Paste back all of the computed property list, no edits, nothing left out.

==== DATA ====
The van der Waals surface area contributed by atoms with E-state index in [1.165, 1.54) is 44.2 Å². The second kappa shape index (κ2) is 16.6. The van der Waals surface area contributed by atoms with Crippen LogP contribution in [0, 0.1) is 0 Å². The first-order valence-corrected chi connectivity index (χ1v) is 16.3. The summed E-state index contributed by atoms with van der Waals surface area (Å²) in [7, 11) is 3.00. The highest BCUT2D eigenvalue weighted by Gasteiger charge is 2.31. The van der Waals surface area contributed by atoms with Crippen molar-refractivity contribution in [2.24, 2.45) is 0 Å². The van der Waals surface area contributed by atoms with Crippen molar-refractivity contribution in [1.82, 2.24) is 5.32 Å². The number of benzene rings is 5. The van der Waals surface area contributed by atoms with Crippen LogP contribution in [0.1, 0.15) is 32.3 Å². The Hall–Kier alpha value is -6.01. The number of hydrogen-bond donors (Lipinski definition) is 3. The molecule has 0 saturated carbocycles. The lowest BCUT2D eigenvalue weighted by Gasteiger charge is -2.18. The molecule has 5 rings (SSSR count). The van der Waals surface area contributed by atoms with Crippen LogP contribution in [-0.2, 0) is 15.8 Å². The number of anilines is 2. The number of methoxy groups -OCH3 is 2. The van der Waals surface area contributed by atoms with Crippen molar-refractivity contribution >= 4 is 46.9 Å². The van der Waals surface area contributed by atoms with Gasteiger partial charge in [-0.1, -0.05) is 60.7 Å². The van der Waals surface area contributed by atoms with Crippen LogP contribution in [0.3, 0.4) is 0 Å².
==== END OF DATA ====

The van der Waals surface area contributed by atoms with E-state index in [1.165, 1.54) is 44.2 Å². The second kappa shape index (κ2) is 16.6. The van der Waals surface area contributed by atoms with Crippen LogP contribution in [0, 0.1) is 0 Å². The first-order valence-corrected chi connectivity index (χ1v) is 16.3. The summed E-state index contributed by atoms with van der Waals surface area (Å²) in [7, 11) is 3.00. The highest BCUT2D eigenvalue weighted by Gasteiger charge is 2.31. The van der Waals surface area contributed by atoms with Crippen molar-refractivity contribution in [2.24, 2.45) is 0 Å². The van der Waals surface area contributed by atoms with Crippen molar-refractivity contribution in [1.82, 2.24) is 5.32 Å². The number of benzene rings is 5. The van der Waals surface area contributed by atoms with Crippen LogP contribution in [0.1, 0.15) is 32.3 Å². The Hall–Kier alpha value is -6.01. The number of hydrogen-bond donors (Lipinski definition) is 3. The molecule has 0 saturated carbocycles. The lowest BCUT2D eigenvalue weighted by Gasteiger charge is -2.18. The molecule has 5 rings (SSSR count). The van der Waals surface area contributed by atoms with Crippen LogP contribution in [-0.2, 0) is 15.8 Å². The number of anilines is 2. The number of methoxy groups -OCH3 is 2. The van der Waals surface area contributed by atoms with Crippen molar-refractivity contribution >= 4 is 46.9 Å². The van der Waals surface area contributed by atoms with Gasteiger partial charge in [-0.1, -0.05) is 60.7 Å². The van der Waals surface area contributed by atoms with Crippen LogP contribution in [0.3, 0.4) is 0 Å².